Saturday, 26 June 2010

Taste of London

Last weekend I went to the Taste of London in Regent's Park. The seventh incarnation of this annual event was the first time that I had attended. I went on the recommendation of my friends SiD 'n' Liv who also accompanied me for the Saturday evening session. (I actually went on the Friday night too with Karen).

The Friday was actually the better day despite the ghastly weather (cold and rainy). There weren't many people as the nation seemed pre-occupied in watching the perpetually under-performing England team play out a boring no score draw with Algeria.

This culinary festival is a mix of three things:
  • a selection of London restaurants offering small portions of three of four of dishes from their menus
  • culinary "shows" from various chefs
  • stalls of small/artisan producers trying to promote and sell their wears.
As usual with these sorts of things, it's the food that does it for me. I went with the primary aim of tasting the food of restaurants I haven't yet been able to go to, or may not be able to go to for some time.

I wasn't too interested in the theatre events, I always find these things quite underwhelming. They generally show recipes I'm never likely to cook or even if I want to there's never access to the recipes afterwards.

Generally I don't get to excited by the producer stalls either. These tend to fall into one of four categories: sauces, cheese, baked goods or sausages. Great for snacking on, I'm not going to knock a freebie sample, but I'm not likely to make a purchase either. These stalls always seem to be for people who don't cook. I don't have kitchen cupboards filled with half-used bottles of sauces or a fridge full of half-eaten jars of an "exciting" new condiment.

Although I can say that I did enjoy myself, on both trips, I do have a gripe. It based on getting value for money. Just to get through the gates cost £26 minimum! Then once you are in you have to buy the festival currency of "Crowns". This seems to be nothing more than a money making exercise. You have to buy dishes from the restaurant stalls using these Crowns at a cost of 6 to 12 Crowns each. Now, Crowns can only be bought in books or 20 (costing £10). So the whole trip is based around making sure you spend all your Crowns by carefully buying dishes that add up to multiples of 20 Crowns. I wonder just how many people went home with Crowns in their pockets (aka profit straight to the organisers)? This just seems like a cynical ploy to make money and I don't like it.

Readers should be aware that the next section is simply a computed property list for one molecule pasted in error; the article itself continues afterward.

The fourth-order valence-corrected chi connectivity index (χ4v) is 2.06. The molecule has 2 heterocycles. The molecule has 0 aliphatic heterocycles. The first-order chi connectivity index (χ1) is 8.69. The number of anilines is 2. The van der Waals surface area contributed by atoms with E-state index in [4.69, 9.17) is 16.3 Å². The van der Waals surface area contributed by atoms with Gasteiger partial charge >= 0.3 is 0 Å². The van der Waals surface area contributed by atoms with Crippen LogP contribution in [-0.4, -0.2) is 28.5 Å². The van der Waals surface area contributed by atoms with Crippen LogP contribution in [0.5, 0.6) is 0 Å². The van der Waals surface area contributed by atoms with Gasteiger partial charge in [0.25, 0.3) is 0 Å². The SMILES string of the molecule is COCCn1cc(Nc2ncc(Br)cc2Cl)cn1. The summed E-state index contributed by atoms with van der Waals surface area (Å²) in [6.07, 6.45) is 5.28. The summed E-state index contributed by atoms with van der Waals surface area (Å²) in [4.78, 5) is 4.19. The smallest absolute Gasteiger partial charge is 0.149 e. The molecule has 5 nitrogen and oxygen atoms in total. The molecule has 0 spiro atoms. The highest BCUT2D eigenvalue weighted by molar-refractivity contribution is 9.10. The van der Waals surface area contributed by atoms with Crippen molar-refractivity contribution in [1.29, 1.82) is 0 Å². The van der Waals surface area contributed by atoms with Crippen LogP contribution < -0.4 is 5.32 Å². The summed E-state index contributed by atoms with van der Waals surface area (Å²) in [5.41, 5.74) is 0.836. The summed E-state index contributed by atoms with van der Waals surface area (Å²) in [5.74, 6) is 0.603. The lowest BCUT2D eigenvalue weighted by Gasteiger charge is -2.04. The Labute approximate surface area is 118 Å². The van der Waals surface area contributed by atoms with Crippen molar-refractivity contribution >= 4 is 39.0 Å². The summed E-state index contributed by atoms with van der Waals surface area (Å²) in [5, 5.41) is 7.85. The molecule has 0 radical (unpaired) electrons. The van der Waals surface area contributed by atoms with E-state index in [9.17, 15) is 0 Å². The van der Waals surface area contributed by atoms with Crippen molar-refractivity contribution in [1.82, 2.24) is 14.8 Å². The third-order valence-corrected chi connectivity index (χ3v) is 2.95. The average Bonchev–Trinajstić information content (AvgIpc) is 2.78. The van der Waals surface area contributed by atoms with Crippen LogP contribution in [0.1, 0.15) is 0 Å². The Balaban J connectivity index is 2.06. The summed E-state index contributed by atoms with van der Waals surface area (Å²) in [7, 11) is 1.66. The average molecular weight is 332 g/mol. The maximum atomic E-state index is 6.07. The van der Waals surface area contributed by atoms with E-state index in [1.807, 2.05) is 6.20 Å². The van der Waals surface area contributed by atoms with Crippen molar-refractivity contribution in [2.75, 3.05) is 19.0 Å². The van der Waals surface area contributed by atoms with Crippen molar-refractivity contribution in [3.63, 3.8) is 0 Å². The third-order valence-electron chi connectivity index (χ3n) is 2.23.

Anyway on to the food:

Crisp fried summer squid salad from Benares run by Atol Kochhar.

I have never had anything as crispy as these squid rings. Absolutely brilliant. The squid has a great little chilli kick. The salad was lost to be honest.

Traditional fish and chips from Bentley's run by Richard Corrigan.
I got some small goujons which were well cooked in some very crispy batter. The tartar sauce was deliciously piquant (and I'm not normally a fan). the chips were pretty limp affairs and the mushy peas I could have done without.

Classic fudge brownie from Paul A Young

This was possibly the greatest brownie I have ever had. Pure chocolate indulgence. A deeply rich chocolate experience, almost more chocolaty than chocolate!
The brownie was dense and smooth. Each mouthful was utter bliss.

Daylesford 7-hour confit lamb with balsamic onions and mash from Tom's Kitchen run by Tom Aitken
This was my biggest disappointment. The onions were harsh with the overly strong taste of balsamic totally killing the flavour of the lamb. the mash was curiously pure white. The dish was just a mix of soft textures with a single flavour. Such a shame. What a waste of 7 hours of cooking.

I've long wanted to try Aitken's food but on the strength of this I'll not be in a hurry to go to one of his restaurants.

Rabbit Siciliana from L'Anima run by Francesco Mazzei

From one end of the scale to the other. This was my second favourite dish. Plenty of well cooked flavoursome rabbit with a very savoury sauce and the interesting addition of pistachio and mushroom.
I can only imagine what the full dish tasted like, as I don't think my portion was that representative. Just look at the picture from the official website. Can you spot the difference?

On the subject of presentation, I'm pretty sure none of the dishes I had would be good advertisements if placed next to their restaurant counterpart. However, one exception must be the spice crusted bream, masala mash and tomato lemon sauce that Liv had from The Cinnamon Club:
This tasted as good as it look and, boy, does it look good.

Braised pork cheek, garlic and bay leaf, various onions and curry oil from Maze run by Jason Atherton.

My dish of the event. It was everything you want from a braised piece of meat, soft yielding flesh (it was so tender I could have eaten it with a spoon) packed with flavour.

The onions and other garnishes provided beautiful accompaniments that managed to enhance the pork without upstaging it. Delicious. I cannot wait to go to Maze.


  1. Everything really did look quite good.

  2. We've just published an exclusive video interview with Lello, L’Anima’s Head Chef at">London Let us know what you think!


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